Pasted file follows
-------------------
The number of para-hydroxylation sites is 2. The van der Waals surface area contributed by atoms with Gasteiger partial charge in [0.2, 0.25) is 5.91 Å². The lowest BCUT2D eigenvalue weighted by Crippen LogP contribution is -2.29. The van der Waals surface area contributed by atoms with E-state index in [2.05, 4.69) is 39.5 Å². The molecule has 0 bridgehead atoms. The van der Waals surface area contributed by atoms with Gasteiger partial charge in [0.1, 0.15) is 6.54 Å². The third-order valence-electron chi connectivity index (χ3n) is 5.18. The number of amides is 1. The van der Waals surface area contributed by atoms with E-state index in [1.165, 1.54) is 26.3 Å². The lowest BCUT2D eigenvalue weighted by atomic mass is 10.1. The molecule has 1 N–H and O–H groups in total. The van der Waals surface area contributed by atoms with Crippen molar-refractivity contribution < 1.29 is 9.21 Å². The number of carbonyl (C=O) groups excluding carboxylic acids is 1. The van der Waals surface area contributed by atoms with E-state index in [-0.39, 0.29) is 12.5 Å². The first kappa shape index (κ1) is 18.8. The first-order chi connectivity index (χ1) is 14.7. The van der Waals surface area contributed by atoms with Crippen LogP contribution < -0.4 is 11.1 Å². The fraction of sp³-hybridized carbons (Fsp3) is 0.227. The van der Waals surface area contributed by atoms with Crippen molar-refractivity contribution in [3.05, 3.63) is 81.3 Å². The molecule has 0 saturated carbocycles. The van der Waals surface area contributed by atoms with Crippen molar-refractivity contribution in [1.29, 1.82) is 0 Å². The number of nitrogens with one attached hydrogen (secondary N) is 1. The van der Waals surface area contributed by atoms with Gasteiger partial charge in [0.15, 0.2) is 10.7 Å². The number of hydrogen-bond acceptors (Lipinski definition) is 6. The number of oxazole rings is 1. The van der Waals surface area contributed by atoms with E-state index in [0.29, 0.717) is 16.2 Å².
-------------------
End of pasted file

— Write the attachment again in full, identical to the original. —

The number of para-hydroxylation sites is 2. The van der Waals surface area contributed by atoms with Gasteiger partial charge in [0.2, 0.25) is 5.91 Å². The lowest BCUT2D eigenvalue weighted by Crippen LogP contribution is -2.29. The van der Waals surface area contributed by atoms with E-state index in [2.05, 4.69) is 39.5 Å². The molecule has 0 bridgehead atoms. The van der Waals surface area contributed by atoms with Gasteiger partial charge in [0.1, 0.15) is 6.54 Å². The third-order valence-electron chi connectivity index (χ3n) is 5.18. The number of amides is 1. The van der Waals surface area contributed by atoms with E-state index in [1.165, 1.54) is 26.3 Å². The lowest BCUT2D eigenvalue weighted by atomic mass is 10.1. The molecule has 1 N–H and O–H groups in total. The van der Waals surface area contributed by atoms with Crippen molar-refractivity contribution < 1.29 is 9.21 Å². The number of carbonyl (C=O) groups excluding carboxylic acids is 1. The van der Waals surface area contributed by atoms with E-state index in [-0.39, 0.29) is 12.5 Å². The first kappa shape index (κ1) is 18.8. The first-order chi connectivity index (χ1) is 14.7. The van der Waals surface area contributed by atoms with Crippen LogP contribution < -0.4 is 11.1 Å². The fraction of sp³-hybridized carbons (Fsp3) is 0.227. The van der Waals surface area contributed by atoms with Crippen molar-refractivity contribution in [3.05, 3.63) is 81.3 Å². The molecule has 0 saturated carbocycles. The van der Waals surface area contributed by atoms with Crippen molar-refractivity contribution in [1.29, 1.82) is 0 Å². The number of nitrogens with one attached hydrogen (secondary N) is 1. The van der Waals surface area contributed by atoms with Gasteiger partial charge in [0.15, 0.2) is 10.7 Å². The number of hydrogen-bond acceptors (Lipinski definition) is 6. The number of oxazole rings is 1. The van der Waals surface area contributed by atoms with E-state index in [0.29, 0.717) is 16.2 Å².